School is, obviously, incredibly important for children but you should not overlook the value of extracurricular activities. Extracurricular activities can help pupils to pursue interests outside of the curriculum, develop important social and life skills, develop their confidence and self-esteem and also help with their academic performance (and employability/university applications down the line).

Uneven Playing Field

Despite this, there are studies that reveal an enormous disparity in participation of extracurricular activities amongst youth and these largely come down to the child’s social background. A study from the Social Mobility Commission revealed that children from the wealthiest backgrounds were 3 times more likely to take up music classes than those from the poorest backgrounds and there was a 20% participation gap in extracurricular sport.

It also showed that as household income increased so did an increase in extracurricular participation. As these activities can be so beneficial and help youngsters to develop important skills and experience that could help them later in life, it is clear that this is an issue that needs to be addressed and there are a few areas that are worth highlighting.

Barriers

One of the barriers is the cost of participation as you will find that many clubs and classes can be expensive which will be challenging for those with low household income to afford. This is not the only issue, though, as access can be difficult with many schools and local councils from poorer areas have had to cut back on provisions for youngsters. Another problem is that sometimes those from disadvantaged backgrounds lack confidence and/or fear they might not fit in which stops them from wanting to participate.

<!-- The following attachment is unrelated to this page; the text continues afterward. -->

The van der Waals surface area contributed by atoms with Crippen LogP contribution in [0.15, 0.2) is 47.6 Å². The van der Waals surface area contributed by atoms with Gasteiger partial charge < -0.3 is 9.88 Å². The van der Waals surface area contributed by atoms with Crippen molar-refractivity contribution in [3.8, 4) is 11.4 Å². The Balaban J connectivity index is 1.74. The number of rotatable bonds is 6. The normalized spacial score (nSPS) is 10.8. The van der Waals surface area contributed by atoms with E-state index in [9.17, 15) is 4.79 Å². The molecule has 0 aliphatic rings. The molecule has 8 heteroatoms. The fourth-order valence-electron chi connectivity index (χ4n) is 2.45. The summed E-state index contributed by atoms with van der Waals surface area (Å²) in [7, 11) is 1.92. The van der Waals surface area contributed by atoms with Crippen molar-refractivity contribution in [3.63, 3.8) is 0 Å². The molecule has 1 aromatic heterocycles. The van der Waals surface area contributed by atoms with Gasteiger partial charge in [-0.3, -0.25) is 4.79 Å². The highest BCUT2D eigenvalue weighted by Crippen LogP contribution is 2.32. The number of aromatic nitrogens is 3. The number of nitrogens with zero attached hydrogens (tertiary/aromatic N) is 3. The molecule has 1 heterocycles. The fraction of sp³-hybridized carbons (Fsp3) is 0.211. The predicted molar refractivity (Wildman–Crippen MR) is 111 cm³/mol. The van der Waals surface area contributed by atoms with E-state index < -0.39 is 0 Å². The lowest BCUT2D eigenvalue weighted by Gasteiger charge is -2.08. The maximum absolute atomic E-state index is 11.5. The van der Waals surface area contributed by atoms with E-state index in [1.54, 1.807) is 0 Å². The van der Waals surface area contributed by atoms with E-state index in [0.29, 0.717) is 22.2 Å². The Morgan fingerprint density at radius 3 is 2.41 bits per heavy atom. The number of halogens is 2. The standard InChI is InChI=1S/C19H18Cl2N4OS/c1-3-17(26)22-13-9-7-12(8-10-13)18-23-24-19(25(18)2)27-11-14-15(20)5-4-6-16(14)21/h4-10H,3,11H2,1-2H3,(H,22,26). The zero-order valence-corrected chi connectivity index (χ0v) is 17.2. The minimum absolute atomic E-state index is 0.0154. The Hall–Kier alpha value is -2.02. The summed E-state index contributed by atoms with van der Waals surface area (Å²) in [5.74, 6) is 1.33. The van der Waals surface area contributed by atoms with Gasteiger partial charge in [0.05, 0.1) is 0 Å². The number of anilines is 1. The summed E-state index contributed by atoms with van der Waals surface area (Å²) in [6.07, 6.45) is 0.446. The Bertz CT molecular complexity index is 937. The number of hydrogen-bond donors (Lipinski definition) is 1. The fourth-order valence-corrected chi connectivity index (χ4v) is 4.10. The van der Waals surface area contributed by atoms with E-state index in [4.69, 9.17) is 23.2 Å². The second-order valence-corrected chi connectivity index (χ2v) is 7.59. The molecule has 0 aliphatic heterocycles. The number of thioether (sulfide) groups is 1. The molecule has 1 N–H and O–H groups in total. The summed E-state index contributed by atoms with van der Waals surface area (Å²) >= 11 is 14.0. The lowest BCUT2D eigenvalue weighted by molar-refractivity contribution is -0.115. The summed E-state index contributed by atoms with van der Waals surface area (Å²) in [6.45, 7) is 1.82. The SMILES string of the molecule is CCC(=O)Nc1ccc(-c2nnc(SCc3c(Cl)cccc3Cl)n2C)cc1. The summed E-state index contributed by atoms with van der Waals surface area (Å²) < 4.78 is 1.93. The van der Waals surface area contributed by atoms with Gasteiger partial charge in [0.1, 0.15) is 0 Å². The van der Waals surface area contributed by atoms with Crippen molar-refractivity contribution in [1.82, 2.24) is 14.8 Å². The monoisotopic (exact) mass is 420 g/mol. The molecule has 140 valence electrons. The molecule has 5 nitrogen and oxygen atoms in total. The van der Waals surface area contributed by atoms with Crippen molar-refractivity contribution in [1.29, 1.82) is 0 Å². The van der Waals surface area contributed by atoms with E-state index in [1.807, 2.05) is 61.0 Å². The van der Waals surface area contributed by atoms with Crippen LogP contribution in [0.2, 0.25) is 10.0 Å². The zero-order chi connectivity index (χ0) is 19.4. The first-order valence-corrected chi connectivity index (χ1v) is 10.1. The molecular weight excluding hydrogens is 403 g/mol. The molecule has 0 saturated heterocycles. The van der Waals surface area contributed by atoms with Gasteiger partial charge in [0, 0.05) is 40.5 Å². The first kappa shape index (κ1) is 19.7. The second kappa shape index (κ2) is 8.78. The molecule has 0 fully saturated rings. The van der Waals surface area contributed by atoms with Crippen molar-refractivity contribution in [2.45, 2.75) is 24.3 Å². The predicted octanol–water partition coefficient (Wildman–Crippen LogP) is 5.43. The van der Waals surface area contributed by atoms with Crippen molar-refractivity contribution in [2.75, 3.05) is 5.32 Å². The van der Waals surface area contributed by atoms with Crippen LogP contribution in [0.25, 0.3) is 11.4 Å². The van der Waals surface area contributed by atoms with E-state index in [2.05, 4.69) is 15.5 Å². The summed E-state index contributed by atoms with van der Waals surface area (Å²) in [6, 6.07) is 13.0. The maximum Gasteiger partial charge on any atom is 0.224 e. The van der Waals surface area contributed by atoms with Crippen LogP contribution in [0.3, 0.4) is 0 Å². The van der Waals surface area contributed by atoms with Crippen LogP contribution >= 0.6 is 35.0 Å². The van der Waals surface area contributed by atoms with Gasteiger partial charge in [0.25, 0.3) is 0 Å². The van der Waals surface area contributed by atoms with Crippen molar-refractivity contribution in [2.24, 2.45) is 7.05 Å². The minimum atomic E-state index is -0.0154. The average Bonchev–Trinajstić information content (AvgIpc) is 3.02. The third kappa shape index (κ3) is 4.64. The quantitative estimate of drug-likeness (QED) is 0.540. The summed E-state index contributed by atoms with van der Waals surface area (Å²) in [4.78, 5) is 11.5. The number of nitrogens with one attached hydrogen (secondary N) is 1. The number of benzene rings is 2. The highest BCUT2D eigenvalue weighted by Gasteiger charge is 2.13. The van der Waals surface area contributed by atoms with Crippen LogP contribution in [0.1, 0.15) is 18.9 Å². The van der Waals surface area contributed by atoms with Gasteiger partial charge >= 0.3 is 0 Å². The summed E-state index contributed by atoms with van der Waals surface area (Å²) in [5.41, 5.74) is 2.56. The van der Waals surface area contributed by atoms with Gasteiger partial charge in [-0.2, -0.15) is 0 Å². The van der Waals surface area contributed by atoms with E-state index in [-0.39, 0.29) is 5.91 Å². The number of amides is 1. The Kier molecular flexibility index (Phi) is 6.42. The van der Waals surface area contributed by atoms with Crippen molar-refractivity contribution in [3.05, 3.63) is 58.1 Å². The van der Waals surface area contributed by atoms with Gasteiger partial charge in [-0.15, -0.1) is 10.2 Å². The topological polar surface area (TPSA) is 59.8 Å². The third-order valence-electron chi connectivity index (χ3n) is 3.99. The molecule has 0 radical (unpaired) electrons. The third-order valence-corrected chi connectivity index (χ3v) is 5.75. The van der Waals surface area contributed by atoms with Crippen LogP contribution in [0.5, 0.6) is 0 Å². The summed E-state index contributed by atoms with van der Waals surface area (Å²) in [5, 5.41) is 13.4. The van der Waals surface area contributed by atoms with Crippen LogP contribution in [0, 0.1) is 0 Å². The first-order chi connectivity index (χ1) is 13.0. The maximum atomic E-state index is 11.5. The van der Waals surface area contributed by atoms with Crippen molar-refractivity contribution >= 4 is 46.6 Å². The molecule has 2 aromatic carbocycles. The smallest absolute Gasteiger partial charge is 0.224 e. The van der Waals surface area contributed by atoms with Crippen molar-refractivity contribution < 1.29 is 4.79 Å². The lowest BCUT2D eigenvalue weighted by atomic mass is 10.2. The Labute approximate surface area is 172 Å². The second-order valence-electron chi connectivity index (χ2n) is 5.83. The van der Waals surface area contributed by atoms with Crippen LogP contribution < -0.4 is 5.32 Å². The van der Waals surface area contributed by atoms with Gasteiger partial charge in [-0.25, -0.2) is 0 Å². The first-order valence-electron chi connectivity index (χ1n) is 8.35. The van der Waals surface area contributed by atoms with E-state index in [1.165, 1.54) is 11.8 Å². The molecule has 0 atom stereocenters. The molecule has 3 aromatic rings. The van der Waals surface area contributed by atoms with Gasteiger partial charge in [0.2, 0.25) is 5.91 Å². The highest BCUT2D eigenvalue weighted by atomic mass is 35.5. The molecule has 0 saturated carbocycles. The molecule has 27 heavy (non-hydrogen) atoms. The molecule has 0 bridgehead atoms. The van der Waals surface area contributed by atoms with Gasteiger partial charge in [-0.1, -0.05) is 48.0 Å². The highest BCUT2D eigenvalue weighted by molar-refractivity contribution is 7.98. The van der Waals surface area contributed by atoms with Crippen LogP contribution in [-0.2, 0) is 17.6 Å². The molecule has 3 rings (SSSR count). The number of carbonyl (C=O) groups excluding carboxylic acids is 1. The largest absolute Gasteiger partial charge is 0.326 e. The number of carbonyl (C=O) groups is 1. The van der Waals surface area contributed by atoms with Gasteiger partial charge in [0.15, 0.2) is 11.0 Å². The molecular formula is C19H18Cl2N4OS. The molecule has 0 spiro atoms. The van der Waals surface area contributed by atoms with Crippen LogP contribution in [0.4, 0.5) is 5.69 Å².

Solutions

So, what can be done about this? There are lots of possible solutions many of which were set out by the commission for the government, voluntary groups and schools. These include a national extra-curricular bursary scheme for disadvantaged families, funding to develop voluntary sector initiatives and increasing the capacity of schools to provide extracurricular activities. This might include using organized transport in the form of a school minibus from somewhere like Allied Fleet which could come to collect and drop off students.

Types of Activities

There are many different types of extra-curricular activities to consider and types for every type of child. A few of the most common include sports, music, art, academic teams, drama and various other activities, all of which can bring many benefits to the lives of pupils and put them in good stead for the future.

Extracurricular activities can be fantastic for developing important skills amongst youngsters but there is a big problem in that currently those from lower-income backgrounds are not participating. Hopefully, the report from the commission and their key recommendations will help to level the playing field and allow all to benefit from these activities outside of school.